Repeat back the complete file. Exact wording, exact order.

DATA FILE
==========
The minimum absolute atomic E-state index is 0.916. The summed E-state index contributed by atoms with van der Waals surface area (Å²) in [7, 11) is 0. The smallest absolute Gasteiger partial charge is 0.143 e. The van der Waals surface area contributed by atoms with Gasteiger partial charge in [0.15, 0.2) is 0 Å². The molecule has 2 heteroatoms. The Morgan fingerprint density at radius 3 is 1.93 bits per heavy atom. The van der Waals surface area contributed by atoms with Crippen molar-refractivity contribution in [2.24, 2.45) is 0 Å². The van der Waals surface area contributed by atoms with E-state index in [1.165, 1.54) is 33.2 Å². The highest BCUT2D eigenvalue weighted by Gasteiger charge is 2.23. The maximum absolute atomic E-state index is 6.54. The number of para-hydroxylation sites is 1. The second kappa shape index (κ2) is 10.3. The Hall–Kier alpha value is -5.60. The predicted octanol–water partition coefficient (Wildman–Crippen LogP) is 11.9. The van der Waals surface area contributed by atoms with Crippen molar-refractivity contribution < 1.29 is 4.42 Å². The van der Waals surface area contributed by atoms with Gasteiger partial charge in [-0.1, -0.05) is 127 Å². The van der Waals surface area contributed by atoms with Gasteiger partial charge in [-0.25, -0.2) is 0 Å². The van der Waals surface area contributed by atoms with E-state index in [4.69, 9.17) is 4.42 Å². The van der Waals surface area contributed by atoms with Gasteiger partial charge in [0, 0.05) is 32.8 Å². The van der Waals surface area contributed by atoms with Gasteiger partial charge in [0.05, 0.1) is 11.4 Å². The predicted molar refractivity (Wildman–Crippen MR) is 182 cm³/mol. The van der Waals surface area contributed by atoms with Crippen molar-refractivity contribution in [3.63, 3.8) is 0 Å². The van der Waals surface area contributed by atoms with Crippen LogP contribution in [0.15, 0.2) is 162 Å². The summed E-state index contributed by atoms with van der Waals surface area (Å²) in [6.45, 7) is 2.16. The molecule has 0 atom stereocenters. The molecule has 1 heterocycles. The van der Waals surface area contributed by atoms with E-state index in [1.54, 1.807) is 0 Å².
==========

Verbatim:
The minimum absolute atomic E-state index is 0.916. The summed E-state index contributed by atoms with van der Waals surface area (Å²) in [7, 11) is 0. The smallest absolute Gasteiger partial charge is 0.143 e. The van der Waals surface area contributed by atoms with Gasteiger partial charge in [0.15, 0.2) is 0 Å². The molecule has 2 heteroatoms. The Morgan fingerprint density at radius 3 is 1.93 bits per heavy atom. The van der Waals surface area contributed by atoms with Crippen molar-refractivity contribution in [2.24, 2.45) is 0 Å². The van der Waals surface area contributed by atoms with E-state index in [1.165, 1.54) is 33.2 Å². The highest BCUT2D eigenvalue weighted by Gasteiger charge is 2.23. The maximum absolute atomic E-state index is 6.54. The number of para-hydroxylation sites is 1. The second kappa shape index (κ2) is 10.3. The Hall–Kier alpha value is -5.60. The predicted octanol–water partition coefficient (Wildman–Crippen LogP) is 11.9. The van der Waals surface area contributed by atoms with Crippen molar-refractivity contribution < 1.29 is 4.42 Å². The van der Waals surface area contributed by atoms with Gasteiger partial charge in [-0.1, -0.05) is 127 Å². The van der Waals surface area contributed by atoms with Gasteiger partial charge in [-0.25, -0.2) is 0 Å². The van der Waals surface area contributed by atoms with E-state index in [4.69, 9.17) is 4.42 Å². The van der Waals surface area contributed by atoms with Gasteiger partial charge in [0, 0.05) is 32.8 Å². The van der Waals surface area contributed by atoms with Gasteiger partial charge in [0.05, 0.1) is 11.4 Å². The predicted molar refractivity (Wildman–Crippen MR) is 182 cm³/mol. The van der Waals surface area contributed by atoms with Crippen molar-refractivity contribution in [3.63, 3.8) is 0 Å². The van der Waals surface area contributed by atoms with Crippen LogP contribution in [0.15, 0.2) is 162 Å². The summed E-state index contributed by atoms with van der Waals surface area (Å²) in [6.45, 7) is 2.16. The molecule has 0 atom stereocenters. The molecule has 1 heterocycles. The van der Waals surface area contributed by atoms with E-state index in [1.54, 1.807) is 0 Å².